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Lecture 11

MKT 2210 Lecture Notes - Lecture 11: Blackboard, Snowmobile


Department
Marketing
Course Code
MKT 2210
Professor
Subbu Sivaramakrishnan
Lecture
11

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Occupier’s Liability Act
Language in this act is awkward, qualifying causes are in the beginning of the sentence, ten it is
told in detail
There usually are definitions right at the beginning (section 1), not exactly definitions, but how
the terms are used
o E.g. in section one, an occupier of land (on the Occupier’s Act sheet from blackboard)
Premises, generally anything on the land, etc., not just buildings on the land
o E.g. on local park, there is ice that floods in summer, is part of the premises
o Train that is still, falls under the occupier’s act, but once it moves it is under railway act
In a statute, sometimes the larger ones are divided into many parts, there may be definitions
“on this act” or “in this part”, you often will find definitions in a section but they don’t come in
the beginning, they come in at the end
Occupiers Liability Act sets out what the duty care is you have that people can come onto a
premises that you occupy, set a general standard in section 3 (you owe to regular people that
enter your property)the act says...(section 3 (1))
The basic duty is that in all circumstances of this particular case is not to keep them safe, but
reasonably safe, not every precaution, reasonable amount
Not demanding that people should be kept absolutely safe no matter what, just to take the care
that is reasonable in those circumstancesduty of care to those who enter your property
E.g. If you don’t have a sign that says no solicitors, a fundraiser who comes onto your porch are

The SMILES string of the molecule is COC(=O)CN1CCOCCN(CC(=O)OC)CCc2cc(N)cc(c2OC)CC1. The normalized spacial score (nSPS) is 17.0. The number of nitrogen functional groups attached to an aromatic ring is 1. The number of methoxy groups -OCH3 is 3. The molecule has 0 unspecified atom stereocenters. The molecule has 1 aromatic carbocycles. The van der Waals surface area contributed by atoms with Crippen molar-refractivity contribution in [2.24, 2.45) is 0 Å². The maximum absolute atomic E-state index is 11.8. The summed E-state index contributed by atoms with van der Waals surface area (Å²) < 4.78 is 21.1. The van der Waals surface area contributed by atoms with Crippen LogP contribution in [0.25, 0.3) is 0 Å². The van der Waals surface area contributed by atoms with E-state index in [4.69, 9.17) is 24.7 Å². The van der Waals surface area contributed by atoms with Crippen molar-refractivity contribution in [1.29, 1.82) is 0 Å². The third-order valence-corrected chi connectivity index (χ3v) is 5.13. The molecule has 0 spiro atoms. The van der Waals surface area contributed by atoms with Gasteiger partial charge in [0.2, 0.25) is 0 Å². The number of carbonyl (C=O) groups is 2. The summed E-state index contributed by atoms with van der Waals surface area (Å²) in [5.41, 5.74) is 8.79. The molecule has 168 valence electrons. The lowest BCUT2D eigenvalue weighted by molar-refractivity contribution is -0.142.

not trespassing, but if you tell them you are not interested and ask them to leave, if they are still
there, then they are trespassing
E.g. Someone invited a person onto their property, they were wearing a suede suit with leather
suitcase, and you have sprinkles that come on at a certain time, but you didn’t know it was that
point in time when the sprinkles will turn on, and the man’s suit got wet and ruined. Can the
man sue you?
o You should tell them to watch out, but the man shouldn’t been able to sue.
E.g. if a person jumps over a fence, and swims in someone’s pool, then drowns
o They are trespassing, but what tells you the duty of care is for a trespasser?
o You look at section 4 (3), talks about people who are trespassers, are also on the duty of
care of section 1 (4)
o What is the duty of care that you owe the people under section 4 (the trespasser)?
Trespasser owed under the duty of care under section 4 (1), which is a lot less of
reasonable caution to keep people on their premises safe
Duty of care is not to create danger with deliberate reason of harming others
Not to act with reckless disregard with presence of persondisregard is when
you are aware of something but are not paying any attention. The issue is how
much disregard you show to the trespassers, reckless.
E.g. if hunters come onto your property and are near a bush, and you see game
in a bush and you shoot toward the bush, you still saw them, but you recklessly
disregarded them, and even though they trespassed you showed reckless
disregard so you are liable
You are not to create danger on your property, if a man owned a property and
drivers always drove onto his land, the owner got mad so he dug a pit, filled it
with knives, hid it with branches and let snow fall on it. A man driving a
snowmobile drove over the pit, fell and hurt himself. the man is liable,
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